Home > Commentary, video > Entertainment Versus Emotion

Entertainment Versus Emotion

Last week I took my wife to a concert.  No, it wasn’t gospel or contemporary Christian music.  In some ways it was better than that.

I took her to see Sugarland, a country music group.  Here is a video of one of the group’s more popular songs:

I have been to several concerts over the years and most of them have been of the Christian music persuasion but I have come to the conclusion that I prefer secular music concerts over Christian concerts.  And here is why:

  • Christian concerts confuse me.  The performers (and that is what they are) appear to be on stage to entertain me and that confuses me because their music is about worshiping Christ…. right?  But, hey, where else can you hear “Amazing Grace” followed up with “Jeremiah was a bullfrog”?
  • Christian concerts goers in my experience (which is limited to controlled, indoor, arenas and light rock, country, or gospel music) look and act similarly as those I see in secular venues.  Of course, the secular attendees usually need the assistance of liquid reinforcement to really start ‘getting into the music’.  But I see the same skin-tight blue jeans and halter tops at either type of event.  I know, I know.. that is judgmental of me.  But at least I am not confused by the reasons the lost lady at the Neil Diamond concert wants to highlight her cleavage for the rest of the world to see.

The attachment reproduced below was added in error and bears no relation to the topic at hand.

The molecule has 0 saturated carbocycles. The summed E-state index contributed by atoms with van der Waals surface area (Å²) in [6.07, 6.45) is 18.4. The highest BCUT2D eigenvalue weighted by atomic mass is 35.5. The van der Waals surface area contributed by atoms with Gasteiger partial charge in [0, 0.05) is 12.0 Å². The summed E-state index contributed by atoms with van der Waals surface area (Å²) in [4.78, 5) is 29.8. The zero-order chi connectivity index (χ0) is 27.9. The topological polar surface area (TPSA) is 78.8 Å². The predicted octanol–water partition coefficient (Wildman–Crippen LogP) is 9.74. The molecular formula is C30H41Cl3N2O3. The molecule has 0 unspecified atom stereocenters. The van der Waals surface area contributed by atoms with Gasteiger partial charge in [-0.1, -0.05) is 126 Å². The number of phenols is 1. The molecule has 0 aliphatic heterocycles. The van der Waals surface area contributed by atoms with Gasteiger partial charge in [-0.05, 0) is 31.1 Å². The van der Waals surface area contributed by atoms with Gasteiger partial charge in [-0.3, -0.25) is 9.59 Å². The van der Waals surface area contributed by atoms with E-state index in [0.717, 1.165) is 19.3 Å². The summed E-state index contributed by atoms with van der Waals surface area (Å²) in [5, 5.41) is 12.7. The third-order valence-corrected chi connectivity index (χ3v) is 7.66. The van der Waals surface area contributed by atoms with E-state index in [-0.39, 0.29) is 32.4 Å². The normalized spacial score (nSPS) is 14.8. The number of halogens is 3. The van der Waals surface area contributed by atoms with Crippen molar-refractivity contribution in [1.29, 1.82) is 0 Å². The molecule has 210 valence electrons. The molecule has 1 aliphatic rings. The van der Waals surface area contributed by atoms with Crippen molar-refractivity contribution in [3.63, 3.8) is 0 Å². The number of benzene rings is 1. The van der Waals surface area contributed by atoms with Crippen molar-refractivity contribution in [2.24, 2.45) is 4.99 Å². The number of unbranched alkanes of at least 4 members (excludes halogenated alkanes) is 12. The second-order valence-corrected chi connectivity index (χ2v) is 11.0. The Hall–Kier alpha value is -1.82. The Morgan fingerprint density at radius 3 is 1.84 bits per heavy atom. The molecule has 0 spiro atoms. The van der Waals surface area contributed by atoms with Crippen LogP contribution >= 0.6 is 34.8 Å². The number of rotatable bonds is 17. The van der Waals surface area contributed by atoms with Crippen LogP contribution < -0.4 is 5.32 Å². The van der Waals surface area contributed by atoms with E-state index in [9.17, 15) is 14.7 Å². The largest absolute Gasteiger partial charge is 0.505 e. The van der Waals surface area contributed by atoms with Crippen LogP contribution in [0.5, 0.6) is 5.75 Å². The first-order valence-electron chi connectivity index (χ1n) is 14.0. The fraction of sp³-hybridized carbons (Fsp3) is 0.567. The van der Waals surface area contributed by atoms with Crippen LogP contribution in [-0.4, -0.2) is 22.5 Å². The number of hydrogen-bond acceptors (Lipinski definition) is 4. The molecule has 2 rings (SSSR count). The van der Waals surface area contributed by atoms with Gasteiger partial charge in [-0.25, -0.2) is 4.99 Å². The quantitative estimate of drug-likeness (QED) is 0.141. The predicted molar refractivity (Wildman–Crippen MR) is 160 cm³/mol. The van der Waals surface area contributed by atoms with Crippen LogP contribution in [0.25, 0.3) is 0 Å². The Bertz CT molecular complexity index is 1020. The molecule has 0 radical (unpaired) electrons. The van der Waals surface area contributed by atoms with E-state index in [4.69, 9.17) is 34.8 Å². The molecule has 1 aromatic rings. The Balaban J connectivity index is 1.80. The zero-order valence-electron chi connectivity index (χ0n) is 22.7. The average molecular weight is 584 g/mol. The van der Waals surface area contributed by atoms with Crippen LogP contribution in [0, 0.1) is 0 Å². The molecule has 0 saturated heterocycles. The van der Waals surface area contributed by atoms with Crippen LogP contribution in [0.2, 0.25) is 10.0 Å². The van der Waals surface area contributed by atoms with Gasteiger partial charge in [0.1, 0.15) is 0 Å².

• Social Justice interludes and Gospel-Lite.  Anymore, when I attend a ‘gospel-centered’ concert, I am pretty sure that I am going to have to sit through an info-commercial on some form of social justice and I am pretty much guaranteed that I will hear one of the worst renditions of a ‘gospel-presentation-bow-your-head-say-a-prayer-welcome-to-the-club-I-mean-family’ that can be made.  I was at a concert earlier this year where the people of the church I attended with went through the motions that the speaker on stage was directing the crowd through and they didn’t know until afterward that they had just been ‘resaved’.  They were probably in good company because 80% of the crowd that night was standing when the speaker asked how many had prayed to accept Jesus into their hearts.   Makes me wonder why so many lost people decided to buy a ticket to a gospel concert.